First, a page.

Dutch Bros Stock Looked Like a Sure Thing—Until It Tanked

Travis Boersma is $517 million lighter after the events of last week.

Last month, a writer at the Motley Fool, a stock-picking service popular with tech-loving millennials, recommended buying shares of Dutch Bros.

“Want to retire early?” Justin Pope asked on fool.com. “Buy Dutch Bros. The flourishing coffee chain has all the makings of a long-term winner.”

Maybe. But in the short term, one of the few people who might retire early thanks to Dutch Bros is company founder and Grants Pass native Travis Boersma, 51, who owns 65 million shares in the coffee company and became a billionaire when it sold shares to the public last September in what became Oregon’s largest-ever IPO (take that, Phil Knight). But he’s $517 million lighter after the events of last week.

The stock, which trades under the symbol “BROS,” plummeted 37% in after-hours trading May 11, when it reported quarterly earnings and warned that sales at existing stores, a key metric for restaurant stocks, would be “approximately flat” for 2022.

Higher prices for gas and other goods were soaking up dollars that Dutch Bros customers might otherwise spend on Rebel energy drinks and nitro-infused cold brews. Younger customers, especially, had “some discretionary income challenges,” CEO Joth Ricci said (his solution: hype the energy drinks with promotions!).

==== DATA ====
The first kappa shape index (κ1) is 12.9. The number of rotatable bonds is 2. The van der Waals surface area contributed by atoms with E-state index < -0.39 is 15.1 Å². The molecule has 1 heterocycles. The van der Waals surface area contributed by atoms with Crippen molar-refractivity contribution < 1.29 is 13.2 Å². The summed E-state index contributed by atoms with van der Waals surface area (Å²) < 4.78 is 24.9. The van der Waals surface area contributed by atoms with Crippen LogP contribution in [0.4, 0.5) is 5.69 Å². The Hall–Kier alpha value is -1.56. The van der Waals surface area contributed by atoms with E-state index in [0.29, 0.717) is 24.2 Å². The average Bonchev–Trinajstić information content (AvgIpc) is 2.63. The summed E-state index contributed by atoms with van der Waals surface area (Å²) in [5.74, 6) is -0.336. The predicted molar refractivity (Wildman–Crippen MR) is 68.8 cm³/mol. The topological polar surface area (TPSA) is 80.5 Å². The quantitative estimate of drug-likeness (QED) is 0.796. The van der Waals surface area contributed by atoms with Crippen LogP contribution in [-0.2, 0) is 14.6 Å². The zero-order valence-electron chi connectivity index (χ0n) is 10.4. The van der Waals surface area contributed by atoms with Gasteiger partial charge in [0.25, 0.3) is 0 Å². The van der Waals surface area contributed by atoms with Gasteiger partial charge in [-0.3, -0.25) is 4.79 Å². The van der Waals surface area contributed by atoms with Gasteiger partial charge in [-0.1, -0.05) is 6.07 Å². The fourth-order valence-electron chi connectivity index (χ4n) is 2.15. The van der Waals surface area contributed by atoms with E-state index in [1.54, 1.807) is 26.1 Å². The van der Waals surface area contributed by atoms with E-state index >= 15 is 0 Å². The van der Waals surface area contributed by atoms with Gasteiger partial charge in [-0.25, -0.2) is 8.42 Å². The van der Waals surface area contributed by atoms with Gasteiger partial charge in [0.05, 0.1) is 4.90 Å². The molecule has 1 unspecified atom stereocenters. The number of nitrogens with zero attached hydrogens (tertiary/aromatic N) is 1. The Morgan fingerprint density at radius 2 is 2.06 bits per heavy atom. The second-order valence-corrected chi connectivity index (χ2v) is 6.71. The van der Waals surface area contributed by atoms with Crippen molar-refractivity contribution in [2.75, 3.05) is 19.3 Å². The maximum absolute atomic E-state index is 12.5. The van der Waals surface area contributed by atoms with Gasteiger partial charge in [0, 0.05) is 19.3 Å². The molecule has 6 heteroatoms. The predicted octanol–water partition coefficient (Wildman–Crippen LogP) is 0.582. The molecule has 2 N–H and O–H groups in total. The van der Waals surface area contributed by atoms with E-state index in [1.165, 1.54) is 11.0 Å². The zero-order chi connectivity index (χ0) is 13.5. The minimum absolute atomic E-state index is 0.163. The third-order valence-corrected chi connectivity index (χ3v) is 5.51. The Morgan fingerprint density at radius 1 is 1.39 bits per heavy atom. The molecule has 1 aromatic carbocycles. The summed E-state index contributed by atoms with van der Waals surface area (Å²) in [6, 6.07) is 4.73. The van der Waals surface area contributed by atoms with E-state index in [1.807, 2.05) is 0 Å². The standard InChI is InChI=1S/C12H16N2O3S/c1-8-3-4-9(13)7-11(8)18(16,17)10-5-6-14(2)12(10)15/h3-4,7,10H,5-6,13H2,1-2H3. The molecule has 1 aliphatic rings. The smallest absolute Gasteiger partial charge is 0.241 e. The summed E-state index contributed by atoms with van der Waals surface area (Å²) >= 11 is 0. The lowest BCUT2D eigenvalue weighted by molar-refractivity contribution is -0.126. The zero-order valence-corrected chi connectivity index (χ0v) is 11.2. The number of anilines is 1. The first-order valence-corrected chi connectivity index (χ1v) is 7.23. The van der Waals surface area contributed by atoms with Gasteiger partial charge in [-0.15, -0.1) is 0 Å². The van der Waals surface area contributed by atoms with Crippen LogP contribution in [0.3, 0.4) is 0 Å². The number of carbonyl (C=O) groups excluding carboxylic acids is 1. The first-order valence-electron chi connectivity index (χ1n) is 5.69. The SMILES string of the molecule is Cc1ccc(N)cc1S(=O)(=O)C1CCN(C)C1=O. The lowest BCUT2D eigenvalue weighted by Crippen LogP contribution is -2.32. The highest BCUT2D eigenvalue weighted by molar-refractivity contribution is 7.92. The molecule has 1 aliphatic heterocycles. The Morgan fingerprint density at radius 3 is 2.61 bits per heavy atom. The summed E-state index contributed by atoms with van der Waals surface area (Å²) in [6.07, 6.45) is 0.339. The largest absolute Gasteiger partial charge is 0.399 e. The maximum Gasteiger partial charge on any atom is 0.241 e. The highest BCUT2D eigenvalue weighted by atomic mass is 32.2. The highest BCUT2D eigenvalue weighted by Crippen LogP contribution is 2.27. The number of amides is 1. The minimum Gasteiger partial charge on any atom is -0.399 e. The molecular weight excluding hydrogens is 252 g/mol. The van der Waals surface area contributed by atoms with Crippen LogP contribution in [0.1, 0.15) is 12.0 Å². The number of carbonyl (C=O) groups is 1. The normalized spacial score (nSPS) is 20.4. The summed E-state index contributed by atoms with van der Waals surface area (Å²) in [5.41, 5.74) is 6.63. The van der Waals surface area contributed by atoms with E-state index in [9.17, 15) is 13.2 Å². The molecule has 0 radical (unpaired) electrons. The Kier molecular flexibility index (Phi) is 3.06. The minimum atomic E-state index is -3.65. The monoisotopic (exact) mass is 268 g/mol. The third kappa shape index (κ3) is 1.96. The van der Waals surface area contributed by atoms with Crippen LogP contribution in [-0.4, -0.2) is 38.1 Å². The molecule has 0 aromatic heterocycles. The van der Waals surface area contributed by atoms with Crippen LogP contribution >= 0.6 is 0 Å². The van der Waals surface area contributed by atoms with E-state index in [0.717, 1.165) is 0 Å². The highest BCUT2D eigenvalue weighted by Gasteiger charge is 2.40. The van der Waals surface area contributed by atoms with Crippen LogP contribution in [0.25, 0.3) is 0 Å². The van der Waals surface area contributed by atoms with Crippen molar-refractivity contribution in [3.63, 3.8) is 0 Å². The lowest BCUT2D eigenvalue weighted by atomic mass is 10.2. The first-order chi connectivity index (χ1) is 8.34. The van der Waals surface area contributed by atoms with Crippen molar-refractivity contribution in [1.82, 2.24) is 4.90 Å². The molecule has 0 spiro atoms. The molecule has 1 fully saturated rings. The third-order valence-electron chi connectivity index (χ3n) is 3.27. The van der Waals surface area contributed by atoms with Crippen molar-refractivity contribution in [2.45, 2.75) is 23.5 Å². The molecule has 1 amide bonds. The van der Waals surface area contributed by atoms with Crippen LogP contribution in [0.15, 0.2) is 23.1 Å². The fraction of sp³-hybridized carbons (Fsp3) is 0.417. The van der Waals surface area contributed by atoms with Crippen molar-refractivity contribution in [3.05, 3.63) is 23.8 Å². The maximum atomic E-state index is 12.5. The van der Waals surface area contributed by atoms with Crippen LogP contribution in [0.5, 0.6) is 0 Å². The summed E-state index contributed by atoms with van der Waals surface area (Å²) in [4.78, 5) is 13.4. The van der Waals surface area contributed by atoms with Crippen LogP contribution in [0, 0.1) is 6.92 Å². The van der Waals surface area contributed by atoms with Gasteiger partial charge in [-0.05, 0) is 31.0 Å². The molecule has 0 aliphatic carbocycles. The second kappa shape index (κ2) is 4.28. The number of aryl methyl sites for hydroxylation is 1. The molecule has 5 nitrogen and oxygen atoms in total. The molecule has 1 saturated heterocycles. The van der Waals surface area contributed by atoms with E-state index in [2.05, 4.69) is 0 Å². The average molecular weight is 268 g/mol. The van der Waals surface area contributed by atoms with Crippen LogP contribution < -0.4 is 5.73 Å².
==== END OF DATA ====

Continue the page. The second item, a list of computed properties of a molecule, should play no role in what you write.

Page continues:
Investors hated the report and dumped the stock. On Tuesday, it closed at $26.40, up just $3.40, or 15% from its IPO price of $23. Boersma, meantime, is still doing pretty well. Filings with the Securities and Exchange Commission show that he and “affiliated entities” own 64,724,563 class A shares in Dutch Bros. At $26.40, his holdings are still worth $1.7 billion.

That’s down from $5.3 billion, Boersma’s worth late last year, when Dutch Bros soared to a record $81.40. But it’s still enough for anyone, except maybe a Saudi royal, to retire.

Anyone else who owns BROS should probably keep working. This chart traces the rise and fall of Dutch Bros.